In fundamentalist Christianity people are accused of being possessed by the devil and exiled from their communities. If we were to start thinking of Steiner's prophesied 'incarnation of Ahriman' as a single person, we might go looking for him or her and unwittingly produce a scapegoat.

Story So Far

To summarise the series so far, it's been my intention to highlight some of the most vital representations of dark forces being used as symbols for unwanted outcomes and their causes. First consciously, as the modern usage of Moloch to represent coordination failures, multi-polar traps, and races to the bottom.

In this usage the figure of the ancient Ammonite god mentioned in the Bible is employed entirely metaphorically, leaving to one side the question of whether he is 'real' or has agency in any sense we would ordinarily recognise.

Secondly we looked at Rudolf Steiner's idea of Ahriman. It appears to me that for Steiner, Ahriman functions both as metaphor (in this case for a certain type of Earth-bound drive towards mechanisation, contrasted with the upward-facing creativity and ego inflation of Lucifer), and also as an entity which could be described as 'independently existing'. This existence may take form outside what we understand as physical reality, yet contains the possibility of agency and the ability to affect our lives as human beings on this planet.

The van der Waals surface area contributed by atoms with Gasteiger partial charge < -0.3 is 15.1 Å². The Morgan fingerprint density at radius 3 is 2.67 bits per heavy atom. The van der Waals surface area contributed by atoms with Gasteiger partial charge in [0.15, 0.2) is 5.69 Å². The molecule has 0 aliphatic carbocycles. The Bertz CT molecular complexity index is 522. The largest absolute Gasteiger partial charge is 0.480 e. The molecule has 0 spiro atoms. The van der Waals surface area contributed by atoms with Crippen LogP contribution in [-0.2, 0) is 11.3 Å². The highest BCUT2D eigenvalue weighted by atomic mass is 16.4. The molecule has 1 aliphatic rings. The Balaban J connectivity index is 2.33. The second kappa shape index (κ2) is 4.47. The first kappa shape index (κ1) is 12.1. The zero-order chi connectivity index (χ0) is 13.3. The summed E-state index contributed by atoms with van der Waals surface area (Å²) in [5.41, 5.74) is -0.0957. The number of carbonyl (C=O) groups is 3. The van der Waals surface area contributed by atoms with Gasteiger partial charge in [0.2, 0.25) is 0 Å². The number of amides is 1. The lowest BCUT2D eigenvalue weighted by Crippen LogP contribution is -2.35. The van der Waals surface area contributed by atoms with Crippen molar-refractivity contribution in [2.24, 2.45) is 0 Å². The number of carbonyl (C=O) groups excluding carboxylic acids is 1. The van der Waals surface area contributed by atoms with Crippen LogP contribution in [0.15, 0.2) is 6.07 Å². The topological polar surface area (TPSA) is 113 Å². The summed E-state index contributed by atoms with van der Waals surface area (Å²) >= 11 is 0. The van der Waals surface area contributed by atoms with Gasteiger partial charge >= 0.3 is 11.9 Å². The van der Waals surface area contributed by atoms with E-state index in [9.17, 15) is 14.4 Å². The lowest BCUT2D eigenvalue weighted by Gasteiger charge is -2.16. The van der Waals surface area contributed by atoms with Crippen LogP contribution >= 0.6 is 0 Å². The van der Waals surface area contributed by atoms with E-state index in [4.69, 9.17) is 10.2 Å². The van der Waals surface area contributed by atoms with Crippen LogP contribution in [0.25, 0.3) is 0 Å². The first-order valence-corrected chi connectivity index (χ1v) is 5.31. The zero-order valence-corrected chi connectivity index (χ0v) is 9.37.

Thirdly, we considered the Solid State Intelligence, written about by John C. Lilly. The SSI is considered by Lilly to be a Frankensteinian intelligence external to, and autonomous from, humanity, yet inadvertently birthed by it.

Despite many similarities with, for example, Ahriman, in his mind there is no metaphorical dimension to the entity and it is 'real' in the sense that it has its own will; a will whose fulfilment he warns may very well result in the end of humanity itself. He felt strongly enough about this to make a fruitless attempt to telephone the White House in order to warn the President about it.